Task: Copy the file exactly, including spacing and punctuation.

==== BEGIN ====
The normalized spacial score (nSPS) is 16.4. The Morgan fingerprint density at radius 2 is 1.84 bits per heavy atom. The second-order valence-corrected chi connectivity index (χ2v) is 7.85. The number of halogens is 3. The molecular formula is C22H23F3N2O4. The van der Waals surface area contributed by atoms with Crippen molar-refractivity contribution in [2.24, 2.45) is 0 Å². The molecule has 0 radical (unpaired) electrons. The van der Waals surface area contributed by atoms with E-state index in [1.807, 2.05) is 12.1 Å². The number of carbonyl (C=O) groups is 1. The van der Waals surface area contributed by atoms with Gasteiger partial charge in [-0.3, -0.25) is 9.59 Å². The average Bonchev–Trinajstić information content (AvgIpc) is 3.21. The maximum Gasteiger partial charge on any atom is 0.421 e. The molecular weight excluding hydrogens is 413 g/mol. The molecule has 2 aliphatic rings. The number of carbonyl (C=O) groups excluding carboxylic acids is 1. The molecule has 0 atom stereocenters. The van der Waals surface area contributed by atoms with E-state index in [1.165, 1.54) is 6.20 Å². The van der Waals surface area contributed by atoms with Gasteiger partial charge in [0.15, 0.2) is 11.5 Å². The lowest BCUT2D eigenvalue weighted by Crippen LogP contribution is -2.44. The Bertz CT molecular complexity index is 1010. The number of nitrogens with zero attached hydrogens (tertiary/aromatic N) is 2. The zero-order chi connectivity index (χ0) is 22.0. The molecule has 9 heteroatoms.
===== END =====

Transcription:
The normalized spacial score (nSPS) is 16.4. The Morgan fingerprint density at radius 2 is 1.84 bits per heavy atom. The second-order valence-corrected chi connectivity index (χ2v) is 7.85. The number of halogens is 3. The molecular formula is C22H23F3N2O4. The van der Waals surface area contributed by atoms with Crippen molar-refractivity contribution in [2.24, 2.45) is 0 Å². The molecule has 0 radical (unpaired) electrons. The van der Waals surface area contributed by atoms with E-state index in [1.807, 2.05) is 12.1 Å². The number of carbonyl (C=O) groups is 1. The van der Waals surface area contributed by atoms with Gasteiger partial charge in [-0.3, -0.25) is 9.59 Å². The average Bonchev–Trinajstić information content (AvgIpc) is 3.21. The maximum Gasteiger partial charge on any atom is 0.421 e. The molecular weight excluding hydrogens is 413 g/mol. The molecule has 2 aliphatic rings. The number of carbonyl (C=O) groups excluding carboxylic acids is 1. The molecule has 0 atom stereocenters. The van der Waals surface area contributed by atoms with E-state index in [1.165, 1.54) is 6.20 Å². The van der Waals surface area contributed by atoms with Gasteiger partial charge in [0.15, 0.2) is 11.5 Å². The lowest BCUT2D eigenvalue weighted by Crippen LogP contribution is -2.44. The Bertz CT molecular complexity index is 1010. The number of nitrogens with zero attached hydrogens (tertiary/aromatic N) is 2. The zero-order chi connectivity index (χ0) is 22.0. The molecule has 9 heteroatoms.